Employers are increasingly automating the hiring process through the use of artificial intelligence (AI) tools. While these tools may be appealing to hiring teams for their potential to streamline and speed up the hiring process, and to identify superior and more diverse candidates, they can also perpetuate existing biases. Now, local governments are responding with proposed regulations—for companies using such technologies and those developing them—to guard against discriminatory practices.
More and more, employers are using artificial intelligence (AI) tools to automate key parts of the hiring process. Hiring algorithms have gained popularity in recent years—across all industries and job types—as a result of employers’ desires to increase efficiency in the hiring process and improve the quality and, in some cases, diversity of candidates.
Automation in hiring has become even more widely adopted as a result of COVID-19 and the pivot to remote work, which has made business increasingly dependent on virtual systems for previously in-person interactions such as job applications and interviews. The use of hiring AI will likely continue to proliferate as the economy recovers and companies enter a phase of new hiring.
However, this deployment of AI may prove to be problematic as algorithms can reproduce human bias in surprising and insidious ways.
Automated delivery of online job ads has resulted in reproduction of gender and racial bias. One tech company’s internally developed software to screen candidates was trained with existing employees’ resumes and produced severe discrimination against women. In the interview process, use of facial recognition technologies can also lead to discrimination.
In all of these cases, the issue lies with the development of the AI. When trained on the resumes of a company’s current employees, the algorithm reproduces the human bias that led to the company’s workforce being predominantly white and male—further entrenching systemic inequities. As algorithms aren’t trained with diverse data, it perpetuates biases against candidates from diverse backgrounds.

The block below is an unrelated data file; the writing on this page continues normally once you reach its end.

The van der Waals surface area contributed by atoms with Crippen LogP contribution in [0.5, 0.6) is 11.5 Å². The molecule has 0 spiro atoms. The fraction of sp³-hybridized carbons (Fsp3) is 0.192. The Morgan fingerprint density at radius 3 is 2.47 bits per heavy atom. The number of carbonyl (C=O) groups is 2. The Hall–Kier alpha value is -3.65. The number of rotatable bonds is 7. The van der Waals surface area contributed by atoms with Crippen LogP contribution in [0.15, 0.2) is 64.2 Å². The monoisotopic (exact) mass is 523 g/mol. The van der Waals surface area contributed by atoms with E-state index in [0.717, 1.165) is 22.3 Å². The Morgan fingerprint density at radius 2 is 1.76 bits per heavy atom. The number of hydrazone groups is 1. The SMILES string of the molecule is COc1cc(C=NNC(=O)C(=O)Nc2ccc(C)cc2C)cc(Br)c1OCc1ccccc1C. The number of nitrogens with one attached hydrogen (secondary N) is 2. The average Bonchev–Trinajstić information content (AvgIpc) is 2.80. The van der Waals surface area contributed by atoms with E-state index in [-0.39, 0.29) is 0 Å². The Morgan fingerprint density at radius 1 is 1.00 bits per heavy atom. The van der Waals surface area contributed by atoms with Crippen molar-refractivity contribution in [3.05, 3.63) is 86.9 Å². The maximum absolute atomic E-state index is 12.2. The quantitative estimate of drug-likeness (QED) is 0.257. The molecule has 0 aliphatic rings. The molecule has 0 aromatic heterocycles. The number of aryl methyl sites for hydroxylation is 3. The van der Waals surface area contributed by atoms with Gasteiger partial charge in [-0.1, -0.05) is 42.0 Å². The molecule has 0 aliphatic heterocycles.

Lawmakers are seeing this potential for discrimination and acting on it.
A bill proposed by the New York City Council would require companies to disclose their use of technology in the hiring process. In addition, the bill would require vendors of the hiring software to conduct audits to ensure their tools do not discriminate. At a national level, in December 2020, 10 U.S. senators sent a letter to the Chair of the Equal Employment Opportunity Commission (EEOC) requesting the commission’s oversight on hiring technologies, noting its potential to “reproduce and deepen systemic patterns of discrimination.”
While it may seem that shifting away from human-led decision-making can reduce prejudice, a comprehensive review of employment algorithms found that “predictive hiring tools are prone to be biased by default.” This is due to the inherent weakness of the workforce data on which the algorithms are trained, given that the data reflects the bias of the people that screened, hired, and promoted the workforce.
This leads to a conundrum for companies, who are simultaneously seeking to improve efficiencies in hiring and meet goals related to diversity, equity, and inclusion; particularly as they face renewed calls to diversify their workforces following both the unequal impacts of COVID-19 and recent momentum around the global Black Lives Matter movement.
Employers may see potential for AI to be trained to value candidates from protected classes (in the U.S., this includes race, color, religion, sex, national origin, disability, and genetic information). Indeed, some companies are developing hiring tech with the specific goal of eliminating bias.